Utah Governor Gary Herbert wants Utah’s academic standards reexamined. Lisa Schencker of The Salt Lake Tribune reports that the governor want his attorney general to look into any federal “entanglements” which might have been involved in the state’s approval of Common Core State Standards in math and language arts.
The governor is also creating a group that will review standards for higher education. A webpage has been established so that comments can be given by the public about specific standards.
The Herbert says that he is steadfastly determined that Utah parents, educators, and school boards will decide what is taught and the method in which it is taught in Utah schools.
“I state unequivocally today that we will not cede that responsibility to anyone else,” Herbert said. “We as a state need to resolve these contentious matters.”
Herbert has stated that he has heard positives and negatives about the standards, but believes the two sides are not hearing one another, and that they actually share many similar frustrations.
The state adopted the standards in 2010, and Utah education leaders laud them as more rigorous than the state’s previous standards. Opponents have disapproved of the standards because of what they call “federal overreach”. However, although the federal government encouraged their use, the standards were not written nor required by the federal government.
Other opposition comes from parents who say there are a lack of textbooks that reflect the standards and that they do not have the knowledge to assist their children with the new math program.
In an report field by Mark Green for TV station KSTU, three major principles are listed which the governor believes should guide the state as it works on improving Utah’s schools.
- Maintain high academic standards in all subjects, and for all students.
- Monitor and limit the federal government’s role in education.
- Preserve the state and local school district control of our education system, including curriculum, materials, testing and instructional practices.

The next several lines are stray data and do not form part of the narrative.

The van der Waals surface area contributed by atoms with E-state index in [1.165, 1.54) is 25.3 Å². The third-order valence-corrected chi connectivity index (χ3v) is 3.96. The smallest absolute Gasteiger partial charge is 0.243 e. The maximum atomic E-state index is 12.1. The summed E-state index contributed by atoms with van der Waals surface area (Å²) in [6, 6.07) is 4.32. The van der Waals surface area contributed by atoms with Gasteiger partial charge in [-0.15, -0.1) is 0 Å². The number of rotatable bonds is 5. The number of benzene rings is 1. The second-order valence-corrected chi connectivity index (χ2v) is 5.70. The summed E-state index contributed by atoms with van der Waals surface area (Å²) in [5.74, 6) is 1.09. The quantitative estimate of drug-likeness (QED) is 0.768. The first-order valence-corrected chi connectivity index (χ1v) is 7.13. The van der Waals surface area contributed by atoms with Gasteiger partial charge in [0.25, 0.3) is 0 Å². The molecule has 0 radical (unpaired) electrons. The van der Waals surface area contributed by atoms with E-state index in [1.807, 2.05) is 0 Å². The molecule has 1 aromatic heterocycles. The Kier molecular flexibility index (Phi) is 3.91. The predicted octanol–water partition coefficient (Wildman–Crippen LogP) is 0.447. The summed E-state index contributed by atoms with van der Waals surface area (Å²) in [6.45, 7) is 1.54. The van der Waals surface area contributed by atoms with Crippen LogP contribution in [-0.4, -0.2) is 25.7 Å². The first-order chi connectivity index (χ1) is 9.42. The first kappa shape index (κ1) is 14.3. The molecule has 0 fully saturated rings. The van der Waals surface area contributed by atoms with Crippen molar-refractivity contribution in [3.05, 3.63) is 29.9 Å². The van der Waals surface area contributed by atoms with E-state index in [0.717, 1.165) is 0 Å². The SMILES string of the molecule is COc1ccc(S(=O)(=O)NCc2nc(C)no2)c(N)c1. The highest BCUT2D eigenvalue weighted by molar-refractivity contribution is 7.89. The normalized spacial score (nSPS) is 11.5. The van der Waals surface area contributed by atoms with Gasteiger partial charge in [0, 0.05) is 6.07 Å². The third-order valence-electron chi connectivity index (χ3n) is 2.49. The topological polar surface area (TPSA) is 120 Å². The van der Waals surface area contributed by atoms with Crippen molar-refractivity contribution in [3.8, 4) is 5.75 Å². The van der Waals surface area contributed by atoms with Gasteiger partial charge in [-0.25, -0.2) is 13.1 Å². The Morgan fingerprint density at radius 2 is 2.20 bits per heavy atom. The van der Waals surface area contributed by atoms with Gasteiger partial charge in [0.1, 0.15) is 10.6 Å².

An evaluation of state standards in math and English language arts will led by Dr. Rich Kendell.
“More than ever, we must raise the skill level of our students,” Herbert stated in the release. “We must not shy away from high standards or challenging exams, but work to give our students the best education possible, preparing them to lead successful lives and compete in the global marketplace.”
The State Board of Education issued a press release in response to Herbert’s, which said in part: “The State Board of Education appreciates the Governor’s message in support of our commitment to high educational standards for Utah’s children. We share his concern over the proper role of government and look forward to receiving the Attorney General’s report.”
Herbert also reiterated his confidence in the state’s Student Assessment of Growth and Excellence (SAGE) computer computerized standardized testing systems. Some lack of technology and other bumps in the road exist, but the governor says where there are problems, they will be fixed. Herbert added that necessary protections will in place in the use of both testing and data.
The State Board of Education is also concerned by privacy issues.
“We are especially appreciative of [Herbert's] concern over student data privacy,” the release stated. “Last year, the Board passed a resolution affirming our commitment to student privacy in an increasingly digital world.”
In a Desert News article, written by Benjamin Wood, it is reported that educators and teachers on both sides of the issue appreciate the governor’s efforts to resolve the contention around the Common Core.